Round 3. Kelly immediately looks to close distance. He eats a knee to the body in the process. They exchange punches with each man landing. Kelly goes for a takedown and it is blocked again. Montgomery’s punches are crisper at this point of the fight but Kelly still has good power. Kelly lands his big left hand a couple times and some knees. Kelly gets a takedown with 90 seconds left. Montgomery tries to get up and Kelly takes his back. Kelly looks for a rear naked choke but can’t get it. Kelly transitions into an armbar attempt but doesn’t get it. He then rolls into side control and then mount. He lands a series of punches, really turning it on late. Kelly looks for an arm triangle choke late but can’t get it. 3rd round was close but Kelly definitely pulled it out at the end. 10-9 Kelly, 29-27 Kelly.

Winner: Dan Kelly, unanimous decision (29-28, 29-28, 29-28).

Kelly showed a lot of heart making the big effort in the final 90 seconds of the fight to pull out the win. He was dominant early but it looked like Montgomery was taking over until the surge at the end.

The television portion of the event begins with a moment of silence for the victims of the terrorist attacks in Paris.

Richie Vaculik vs. Danny Martinez

Vaculik, the Australian, is 1-2 in the UFC. Most of his wins have come via submission. Martinez is 0-3 in the UFC but is getting another chance.

Round 1. Martinez is swinging wildly while Vaculik looks to time his counters. Martinez gets the takedown and lands some punches from the top. Vaculik stands back up. Martinez gets Vaculik back down and lands some light punches there. The action is slow and the referee stands the fight back up. They throw wild punches back on the feet with neither man connecting much. Vaculik gets a takedown of his own but Martinez stands up and then takes down Vaculik. 10-9 Martinez.

Round 2. Martinez’s punches continue to be wild, looping shots that don’t land with much precision. However, the volume of his attempts has led Vaculik to not throw that much at all. Martinez gets a takedown. Vaculik gets back up. Martinez catches Vaculik with a hook and opens up in a hurry with wild punches and a knee looking to finish. He just isn’t very accurate, though, and Vaculik recovers. Martinez gets a takedown. 10-9 Martinez.

Round 3. Vaculik blocks a takedown attempt. Martinez goes for another and gets it. Martinez can’t accomplish much on the ground and Vaculik returns to his feet. Vaculik opens up a little with his punches and knees but Martinez switches levels and takes him down. On the ground, Vaculik lands a series of elbows to the head from the bottom. Martinez is able to start getting some offense in from the top but he hasn’t been very effective on top throughout the fight. 10-9 Martinez, 30-27 Martinez.

Winner: Danny Martinez, unanimous decision (30-27, 30-27, 30-27).

That was not a fight that left you with the impression that either fighter belongs in the UFC.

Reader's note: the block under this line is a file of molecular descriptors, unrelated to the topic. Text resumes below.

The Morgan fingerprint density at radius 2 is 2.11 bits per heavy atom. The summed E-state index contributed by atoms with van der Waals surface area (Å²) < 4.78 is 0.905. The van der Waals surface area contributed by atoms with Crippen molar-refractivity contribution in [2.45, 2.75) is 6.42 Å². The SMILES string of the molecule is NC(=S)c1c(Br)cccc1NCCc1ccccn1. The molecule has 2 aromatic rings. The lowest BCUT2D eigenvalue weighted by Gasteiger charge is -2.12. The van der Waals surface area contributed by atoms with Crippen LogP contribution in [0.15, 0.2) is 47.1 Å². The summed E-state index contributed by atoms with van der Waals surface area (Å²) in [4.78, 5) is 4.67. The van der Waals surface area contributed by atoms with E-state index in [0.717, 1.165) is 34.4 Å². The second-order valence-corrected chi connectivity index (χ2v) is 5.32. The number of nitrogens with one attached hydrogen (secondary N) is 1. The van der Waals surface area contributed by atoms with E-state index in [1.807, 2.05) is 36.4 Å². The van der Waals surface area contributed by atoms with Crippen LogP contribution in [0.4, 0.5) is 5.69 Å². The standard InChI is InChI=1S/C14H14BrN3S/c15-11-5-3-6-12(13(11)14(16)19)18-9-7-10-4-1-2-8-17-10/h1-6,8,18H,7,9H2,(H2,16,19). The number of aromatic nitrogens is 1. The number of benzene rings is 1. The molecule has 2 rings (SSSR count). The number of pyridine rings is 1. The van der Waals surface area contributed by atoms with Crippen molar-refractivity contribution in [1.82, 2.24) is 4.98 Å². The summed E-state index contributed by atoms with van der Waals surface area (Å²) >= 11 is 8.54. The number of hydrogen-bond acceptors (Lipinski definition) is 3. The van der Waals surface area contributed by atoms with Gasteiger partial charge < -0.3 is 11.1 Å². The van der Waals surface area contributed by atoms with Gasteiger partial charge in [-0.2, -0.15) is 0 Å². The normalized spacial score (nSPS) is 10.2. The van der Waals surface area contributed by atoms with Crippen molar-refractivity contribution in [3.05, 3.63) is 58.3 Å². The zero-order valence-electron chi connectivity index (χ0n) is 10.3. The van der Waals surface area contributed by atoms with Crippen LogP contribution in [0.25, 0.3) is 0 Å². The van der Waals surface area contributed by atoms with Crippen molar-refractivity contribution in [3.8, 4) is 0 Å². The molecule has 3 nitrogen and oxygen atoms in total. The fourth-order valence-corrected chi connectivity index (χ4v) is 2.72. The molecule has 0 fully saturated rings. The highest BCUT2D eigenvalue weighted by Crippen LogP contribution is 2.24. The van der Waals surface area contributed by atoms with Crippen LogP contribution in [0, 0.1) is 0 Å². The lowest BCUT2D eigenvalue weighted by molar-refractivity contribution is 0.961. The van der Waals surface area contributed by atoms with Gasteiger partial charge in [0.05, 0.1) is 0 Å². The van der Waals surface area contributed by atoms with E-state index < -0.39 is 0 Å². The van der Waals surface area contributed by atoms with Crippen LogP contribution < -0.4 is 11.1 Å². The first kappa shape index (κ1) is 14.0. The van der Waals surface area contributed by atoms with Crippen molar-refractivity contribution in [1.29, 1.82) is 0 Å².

Gian Villante vs. Anthony Perosh

Villante trains out of the same camp as UFC middleweight champion Chris Weidman. For quite a while he was considered a potential future star in the sport but he has never quite put it all together. He turned in one of the most impressive performances of his career earlier this year in upsetting Corey Anderson and was looking good in his next fight against Tom Lawlor before Lawlor knocked him out. Perosh is one of the most experienced UFC fighters from Australia, still fighting at age 43. His submission game has always been his specialty.

Round 1. Villante is punishing Perosh with punches early, connecting with power at will and mixing in solid kicks as well. Villante drops Perosh with a heavy right hand and the referee stops the contest.

Winner: Gian Villante, TKO, round 1.

That was a one sided beatdown by Villante. He was dominant for pretty much every second, hurting Perosh with superior speed, power and technique. It feels like he is putting his game together better than ever before.

Kyle Noke vs. Peter Sobotta

Noke is one of the most well known Australian fighters, having fought in major league MMA for most of the past decade. He was once a bodyguard for the “Crocodile Hunter” Steve Irwin. He has won 2 of his last 3 fights. Sobotta is a Polish-German fighter. He fought three times for UFC in 2009-2010 and lost all three fights. Since then, he has not lost in MMA competition. He picked up a series of wins outside UFC and then won his last two inside UFC.

Round 1. Noke looks crisp early with his combinations. He lands a kick to the body which causes Sobotta to scream in pain and collapse to the ground. Noke follows with additional punches on the ground until the referee mercifully calls it off. Sobotta tried to continue but it was all over with that kick to the body.

Winner: Kyle Noke, TKO, round 1.

Noke was impressive in ending Sobotta’s long winning streak. Sobotta’s body just wouldn’t cooperate after taking that kick.

Jake Matthews vs. Akbarh Arreola

Matthews is considered Australia’s top MMA prospect with a particularly good ground game. At just 21 years old, he has a world of potential and he has looked good thus far in the UFC. However, he suffered a setback in his most recent fight, a loss to James Vick. Arreola is a tough Mexican veteran who is 1-2 thus far in the UFC.

Round 1. Arreola lands a nice left hand early. Matthews answers with a right. Matthews clinches and pushes Arreola up against the cage. Upon separation, Arreola stuns Matthews with a looping left hand. Matthews ties Arreola up to regain his composure. Arreola lands a head kick moments later and Matthews goes down. Arreola follows with punches on the ground, gets in his hooks, and looks for a rear naked choke. He lands some punches and goes for the choke again but Matthews defends successfully. Matthews gets out and takes top position. He then goes to town with a series of big punches and elbows until the round comes to a close. The flurry was key because it prevented a 10-8 round. 10-9 Arreola.